New rules in the battle for talent: How the pandemic has changed recruiting in mining
After years of sluggish growth, mining now is happily firing on all cylinders. The result is that there’s a dogfight for good people, and it’s especially vicious in this boom cycle given the dramatic changes in employment conditions, relationships, and values brought around by global pandemic. Managers at all levels in mining companies, from the engineering manager to the VP, need to adapt to this new reality.
If you’re looking to rise above the fray and emerge victorious in the war for talent, keep the following in mind.
1 | “Recruiting” is different than “hiring”
It’s a common misconception but recruiting and hiring are not the same thing. While they’re both methodologies for bringing new people into your organization, hiring focuses on roles and recruitment focuses on talent. This is a big difference that requires a shift in mindset and approach.
Organizations that focus on hiring will concentrate on the job description, the posting, head counts, compensation banding, conducting interviews, and getting offers out the door as fast as possible. Organizations that focus on recruiting will concentrate on understanding what kind of talent and personalities the business needs, romancing the best candidates by identifying their motivations and needs, and finding the right place within the business to get the most out of their hire.
How then do managers evolve from hiring to recruiting? They need to constantly stay on top of industry trends, understand what their competition is doing, and then do things differently. Managers need to proactively network and build dedicated talent pipelines and succession plans. They need to anticipate their future talent needs and manage their brand as carefully as their people. Managers who RECRUIT know the talent they will need; have identified the people who have it before they need it; and know how to bring that talent on board.
2 | YOU drive recruitment
Your primary responsibility as a manager is to ensure that your team is optimized to deliver the best possible results to your stakeholders. That said, you can’t optimize your team if you don’t build it properly and you can’t build it properly if you don’t drive the recruitment process yourself.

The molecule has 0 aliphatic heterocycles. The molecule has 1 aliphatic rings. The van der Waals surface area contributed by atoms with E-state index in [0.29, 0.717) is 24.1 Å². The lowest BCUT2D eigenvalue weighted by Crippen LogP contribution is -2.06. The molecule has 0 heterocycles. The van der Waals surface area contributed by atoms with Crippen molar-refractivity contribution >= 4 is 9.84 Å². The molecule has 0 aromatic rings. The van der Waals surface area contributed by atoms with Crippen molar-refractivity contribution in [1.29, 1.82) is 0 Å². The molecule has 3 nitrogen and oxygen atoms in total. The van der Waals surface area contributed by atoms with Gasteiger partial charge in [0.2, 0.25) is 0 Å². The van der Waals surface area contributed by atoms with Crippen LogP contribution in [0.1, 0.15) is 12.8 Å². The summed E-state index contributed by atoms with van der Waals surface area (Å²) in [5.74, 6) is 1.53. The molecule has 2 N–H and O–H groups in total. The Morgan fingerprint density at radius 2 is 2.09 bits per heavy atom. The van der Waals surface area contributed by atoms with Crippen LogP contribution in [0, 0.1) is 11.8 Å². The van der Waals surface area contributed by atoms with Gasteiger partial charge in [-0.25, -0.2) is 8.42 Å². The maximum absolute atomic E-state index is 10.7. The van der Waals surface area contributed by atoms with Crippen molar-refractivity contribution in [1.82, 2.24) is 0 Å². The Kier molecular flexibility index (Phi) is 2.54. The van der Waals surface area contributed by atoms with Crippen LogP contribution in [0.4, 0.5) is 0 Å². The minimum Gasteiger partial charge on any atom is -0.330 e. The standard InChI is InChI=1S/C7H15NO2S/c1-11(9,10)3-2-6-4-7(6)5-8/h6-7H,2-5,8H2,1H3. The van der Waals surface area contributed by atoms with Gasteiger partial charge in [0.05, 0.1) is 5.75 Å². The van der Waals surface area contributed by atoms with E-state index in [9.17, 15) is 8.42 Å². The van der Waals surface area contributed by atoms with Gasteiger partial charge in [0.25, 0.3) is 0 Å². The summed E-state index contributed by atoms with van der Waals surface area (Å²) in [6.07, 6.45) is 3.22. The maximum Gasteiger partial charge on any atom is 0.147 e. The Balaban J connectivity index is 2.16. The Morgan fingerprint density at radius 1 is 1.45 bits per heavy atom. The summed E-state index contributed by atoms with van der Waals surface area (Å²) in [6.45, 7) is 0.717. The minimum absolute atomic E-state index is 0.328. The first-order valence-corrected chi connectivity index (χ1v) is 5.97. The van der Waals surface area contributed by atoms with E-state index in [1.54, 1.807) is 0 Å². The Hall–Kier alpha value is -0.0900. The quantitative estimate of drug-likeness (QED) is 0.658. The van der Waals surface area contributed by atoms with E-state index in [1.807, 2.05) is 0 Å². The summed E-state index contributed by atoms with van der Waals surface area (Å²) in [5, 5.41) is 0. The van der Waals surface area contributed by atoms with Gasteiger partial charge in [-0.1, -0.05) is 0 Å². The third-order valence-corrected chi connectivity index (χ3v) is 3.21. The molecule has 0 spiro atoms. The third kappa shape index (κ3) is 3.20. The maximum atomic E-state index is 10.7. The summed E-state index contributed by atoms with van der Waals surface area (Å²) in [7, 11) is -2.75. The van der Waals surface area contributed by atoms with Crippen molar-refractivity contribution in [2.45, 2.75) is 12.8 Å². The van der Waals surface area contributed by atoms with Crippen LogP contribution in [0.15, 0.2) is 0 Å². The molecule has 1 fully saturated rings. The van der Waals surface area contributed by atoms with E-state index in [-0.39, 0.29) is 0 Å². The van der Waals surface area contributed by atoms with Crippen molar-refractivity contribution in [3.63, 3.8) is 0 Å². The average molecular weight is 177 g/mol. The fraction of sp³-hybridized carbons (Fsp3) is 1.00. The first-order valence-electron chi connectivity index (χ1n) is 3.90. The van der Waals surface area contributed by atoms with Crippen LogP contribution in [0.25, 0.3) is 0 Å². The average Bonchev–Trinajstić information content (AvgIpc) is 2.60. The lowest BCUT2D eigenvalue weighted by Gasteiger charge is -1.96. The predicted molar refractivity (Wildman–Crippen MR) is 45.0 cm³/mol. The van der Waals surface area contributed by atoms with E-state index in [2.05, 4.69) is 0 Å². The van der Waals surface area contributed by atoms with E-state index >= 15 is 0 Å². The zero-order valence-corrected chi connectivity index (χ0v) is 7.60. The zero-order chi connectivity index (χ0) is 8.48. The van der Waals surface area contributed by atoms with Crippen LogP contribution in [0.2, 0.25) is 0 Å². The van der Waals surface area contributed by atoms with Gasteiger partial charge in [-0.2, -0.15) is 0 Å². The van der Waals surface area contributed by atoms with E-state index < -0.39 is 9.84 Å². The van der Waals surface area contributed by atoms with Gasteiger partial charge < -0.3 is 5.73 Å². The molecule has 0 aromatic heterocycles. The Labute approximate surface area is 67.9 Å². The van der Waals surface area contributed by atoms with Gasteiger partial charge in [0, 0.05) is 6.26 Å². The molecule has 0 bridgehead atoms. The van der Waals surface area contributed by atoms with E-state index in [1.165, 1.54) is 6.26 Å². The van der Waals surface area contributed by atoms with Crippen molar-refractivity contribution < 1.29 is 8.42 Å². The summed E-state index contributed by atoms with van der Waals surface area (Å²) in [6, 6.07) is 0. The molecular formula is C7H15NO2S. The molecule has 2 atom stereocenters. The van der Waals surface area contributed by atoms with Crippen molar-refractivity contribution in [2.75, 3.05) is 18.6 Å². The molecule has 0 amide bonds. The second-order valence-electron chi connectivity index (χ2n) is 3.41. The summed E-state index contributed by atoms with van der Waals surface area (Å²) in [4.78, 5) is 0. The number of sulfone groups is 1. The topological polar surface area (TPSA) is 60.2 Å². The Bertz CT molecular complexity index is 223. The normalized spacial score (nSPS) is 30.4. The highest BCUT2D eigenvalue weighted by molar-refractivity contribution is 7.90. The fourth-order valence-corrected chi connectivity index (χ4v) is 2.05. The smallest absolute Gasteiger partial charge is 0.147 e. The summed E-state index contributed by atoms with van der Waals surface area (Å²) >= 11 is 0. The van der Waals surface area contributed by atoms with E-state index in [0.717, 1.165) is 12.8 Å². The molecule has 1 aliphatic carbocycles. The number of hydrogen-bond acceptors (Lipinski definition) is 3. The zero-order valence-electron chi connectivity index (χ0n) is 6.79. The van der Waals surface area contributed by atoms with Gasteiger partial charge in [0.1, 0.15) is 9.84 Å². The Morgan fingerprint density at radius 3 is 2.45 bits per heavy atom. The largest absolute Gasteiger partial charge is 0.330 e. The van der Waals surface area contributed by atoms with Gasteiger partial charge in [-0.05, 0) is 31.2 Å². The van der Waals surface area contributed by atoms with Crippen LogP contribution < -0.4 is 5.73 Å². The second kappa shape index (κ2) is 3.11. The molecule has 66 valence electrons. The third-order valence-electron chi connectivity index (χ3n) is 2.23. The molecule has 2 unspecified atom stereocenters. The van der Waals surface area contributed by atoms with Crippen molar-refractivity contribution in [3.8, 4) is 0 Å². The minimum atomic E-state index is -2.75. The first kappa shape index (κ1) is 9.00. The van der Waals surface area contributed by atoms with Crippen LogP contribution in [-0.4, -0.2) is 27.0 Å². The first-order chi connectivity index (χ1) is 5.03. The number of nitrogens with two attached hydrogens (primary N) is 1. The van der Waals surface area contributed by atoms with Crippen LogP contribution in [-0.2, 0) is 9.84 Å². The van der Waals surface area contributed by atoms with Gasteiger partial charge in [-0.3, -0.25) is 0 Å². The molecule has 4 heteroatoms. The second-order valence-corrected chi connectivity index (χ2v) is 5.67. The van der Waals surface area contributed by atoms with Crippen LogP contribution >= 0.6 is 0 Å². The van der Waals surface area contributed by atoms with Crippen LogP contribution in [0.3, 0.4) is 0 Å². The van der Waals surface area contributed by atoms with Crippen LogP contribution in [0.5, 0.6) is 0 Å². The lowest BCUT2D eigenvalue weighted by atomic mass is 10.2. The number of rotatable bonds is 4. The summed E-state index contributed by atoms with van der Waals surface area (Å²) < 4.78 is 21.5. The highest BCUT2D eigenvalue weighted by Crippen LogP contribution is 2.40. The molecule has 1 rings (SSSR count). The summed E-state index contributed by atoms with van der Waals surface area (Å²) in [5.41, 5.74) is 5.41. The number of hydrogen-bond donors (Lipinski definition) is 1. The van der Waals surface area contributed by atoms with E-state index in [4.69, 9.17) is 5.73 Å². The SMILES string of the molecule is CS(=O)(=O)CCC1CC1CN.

Too often managers abdicate responsibility to others, choosing to focus on other elements of their job; however, there is no one better suited to lead recruitment than the person who also leads the team, is responsible for its success, and experiences firsthand the pain when the team falls short. Have a plan, get involved with the details, and drive it like you would any other project you’re involved with. If you don’t take recruiting seriously, no one will.
3 | Be proactive
The most successful professional recruiters don’t wait for top talent to self-identify – they go out and find it themselves.
As an executive search and technical recruitment firm, we’re constantly networking, prospecting, and engaging with intriguing candidates regardless of our current portfolio of searches. We’re always interested in speaking to people who have a strong professional pedigree, who have worked on interesting, successful projects, who have a solid track record of accomplishments, and who we think might add value to our clients. We’re always playing the long game. Managers should follow suit.
Network within industry associations. Go to industry events. Make sure your team knows about your recruitment plans and encourage them to help. Create and maintain a list of people who you think would fit in with your team. Reach out regularly and have informal conversations with them about how you might be able to collaborate. Carefully keep track of them and cultivate relationships with them as any recruiter would.
Recruitment is an active and ongoing process as you continually build out your teams’ capabilities, even when you have a full roster.
4 | Train your recruitment team
Because of how important, and resource-
intensive, recruitment is, you may elect to engage internal or external recruitment support. Whether you use an outside firm or your company’s recruitment team, the better they understand you, the better they will perform.
There is a temptation to assume that the more experienced or specialized a recruiter is, the more hands-off you can be in engaging them. This is a fundamental mistake, and a huge, missed opportunity. A professional recruiter who specializes in your field might know your market and have a deep bench and they’ll also have the capacity to truly understand your specific needs. They can internalize the unique challenges you face with your teams, projects, methodologies, and technologies and use that insight to find the best possible candidate for your role.
The best way to guarantee this kind of success is to train your recruiters. Bring them as close to your business as possible. Don’t just give them a job description and a few bullets on the benefits of joining your team; ensure they get to know your team, the projects you’re working on, the challenges you face, the problems you’re experiencing and the obstacles you need to overcome.
The best predictor for success from your recruitment provider is their proximity to your business. The better they know you, your business, and your pain points, the more effectively they can identify the talent you need and successfully attract them to you.
Erik Buckland is a Client Director with Lincoln Strategic International, human capital consulting firm with a core specialty of executive search and technical recruitment and an exclusive focus on the global mining industry.